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Wildlife of Meiji no Mori Takao Quasi-national Park


Mt. Takao is also known as a sacred mountain for worshipping tengu, a creature of Japanese legend. Yakuoin Temple has statues of a large tengu with a large nose and of a karasu-tengu, another Japanese legendary creature that is similar to the tengu, but has a raven-like beak. The tengu of Mt. Takao are regarded as attendants that protect the principal object of worship on the mountain and as carriers of many blessings, such as good fortune and protection from misfortune. As Mt. Takao has been the training place for shugendo (Japanese mountain asceticism), local residents consider the mountain monks who practice shugendo and bravely guard the mountain to be similar to the tengu. Although tengu are imaginary creatures, mountain monks are still often seen on the mountain.

Large tengu

White-Bellied Green Pigeon

The white-bellied green pigeon is a beautiful bird with a yellowish green body and light-blue beak. The male and female are similar in color, but males can be identified by their purple wing feathers. The white-bellied green pigeon lives in forests. They form flocks in broad-leaved forests of oaks, maples, and Mongolian oaks. It is difficult to catch a glimpse of the birds, but you can hear their calls of “a-oh, a-oh” in the forest. Around June, they build dish-shaped nests in treetops by using branches and vines and lay about two eggs at a time.

White-bellied green pigeon

Varied Tit

Of the Paridae family, the varied tit (Parus varius) has a variety of calls and birdsongs such as “tsu-tsu-pee, tsu-tsu-pee” and “nee nee nee.” The birds skillfully press acorns with their feet to eat, and store acorns in the gaps in tree bark. By using moss, tree bark, and animal fur, the birds build nests in tree hollows and nest boxes, and lay eggs and raise chicks in April and May. In winter, they sometimes form flocks with other birds such as Japanese tits, long-tailed tits, and Japanese pygmy woodpeckers.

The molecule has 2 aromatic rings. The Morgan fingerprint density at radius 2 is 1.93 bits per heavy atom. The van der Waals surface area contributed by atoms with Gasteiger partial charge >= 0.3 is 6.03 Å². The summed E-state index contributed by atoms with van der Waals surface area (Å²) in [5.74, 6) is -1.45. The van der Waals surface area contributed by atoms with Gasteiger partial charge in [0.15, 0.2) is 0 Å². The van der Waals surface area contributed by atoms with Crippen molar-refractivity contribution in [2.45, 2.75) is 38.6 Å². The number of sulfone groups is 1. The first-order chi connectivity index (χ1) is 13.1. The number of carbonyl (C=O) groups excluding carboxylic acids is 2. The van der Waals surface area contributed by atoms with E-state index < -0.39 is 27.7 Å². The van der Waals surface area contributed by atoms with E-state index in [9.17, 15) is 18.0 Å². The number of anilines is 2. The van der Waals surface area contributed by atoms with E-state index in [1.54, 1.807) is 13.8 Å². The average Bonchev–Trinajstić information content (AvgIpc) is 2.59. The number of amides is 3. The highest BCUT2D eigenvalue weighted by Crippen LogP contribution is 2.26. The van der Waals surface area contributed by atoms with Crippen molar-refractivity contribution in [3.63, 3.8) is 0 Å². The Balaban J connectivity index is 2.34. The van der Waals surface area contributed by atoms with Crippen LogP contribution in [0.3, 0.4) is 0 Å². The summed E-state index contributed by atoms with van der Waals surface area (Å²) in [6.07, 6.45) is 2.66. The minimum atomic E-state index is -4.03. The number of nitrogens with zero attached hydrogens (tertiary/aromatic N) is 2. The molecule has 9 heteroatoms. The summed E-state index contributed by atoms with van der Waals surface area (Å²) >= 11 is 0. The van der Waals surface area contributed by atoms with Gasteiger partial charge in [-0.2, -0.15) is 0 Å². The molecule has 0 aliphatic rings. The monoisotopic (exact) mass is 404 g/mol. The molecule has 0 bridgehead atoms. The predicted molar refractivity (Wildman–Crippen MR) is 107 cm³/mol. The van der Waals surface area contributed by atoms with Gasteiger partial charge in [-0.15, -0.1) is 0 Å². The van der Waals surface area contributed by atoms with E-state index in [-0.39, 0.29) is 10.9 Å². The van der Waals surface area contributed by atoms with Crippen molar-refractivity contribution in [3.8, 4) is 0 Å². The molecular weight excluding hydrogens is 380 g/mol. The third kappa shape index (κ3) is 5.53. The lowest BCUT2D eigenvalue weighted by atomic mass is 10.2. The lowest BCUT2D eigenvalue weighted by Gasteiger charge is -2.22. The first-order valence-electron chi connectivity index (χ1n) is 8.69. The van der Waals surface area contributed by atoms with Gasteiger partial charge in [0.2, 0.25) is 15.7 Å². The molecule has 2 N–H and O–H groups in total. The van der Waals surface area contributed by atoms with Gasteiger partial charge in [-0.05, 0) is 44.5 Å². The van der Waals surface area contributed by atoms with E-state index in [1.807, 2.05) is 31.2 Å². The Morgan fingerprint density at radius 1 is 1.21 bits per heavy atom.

Varied tit (Parus varius)

Chestnut Tiger

The chestnut tiger (Parantica sita) is known as a long-distance flier and can be observed around Mt. Takao. The chestnut tiger is a butterfly belonging to the milkweed butterfly subfamily of the family Nymphalidae. It is distributed throughout nearly all of Japan. In spring and summer, adult butterflies travel from south to north, where they reproduce, and travel back south in autumn. Chestnut tigers are the most often observed at Mt. Takao, especially in May and October.

Chestnut tiger (Parantica sita)

Tago's brown frog

Tago’s brown frog (Rana tagoi) lives in the forests and valleys near mountains. The color of its body ranges from yellowish brown to reddish brown. Preying mostly on insects, spiders, and terrestrial mollusks, the frogs reproduce in March and April. In deep tones, the frogs’ ribbit “ga ga goo goo” can heard from gaps among rocks in rivers and streams. Their eggs are larger than those of other frogs. Once tadpoles hatch, they feed solely on the nutrients of the egg yolk until they become frogs and move onto land. This species of frog was named after Katsuya Tago, a famous amphibian researcher from the Meiji era (late 1800s to early 1900s).
(C)Center for Environmental Studies

Tago's brown frog (Rana tagoi)

Japanese Giant Flying Squirrel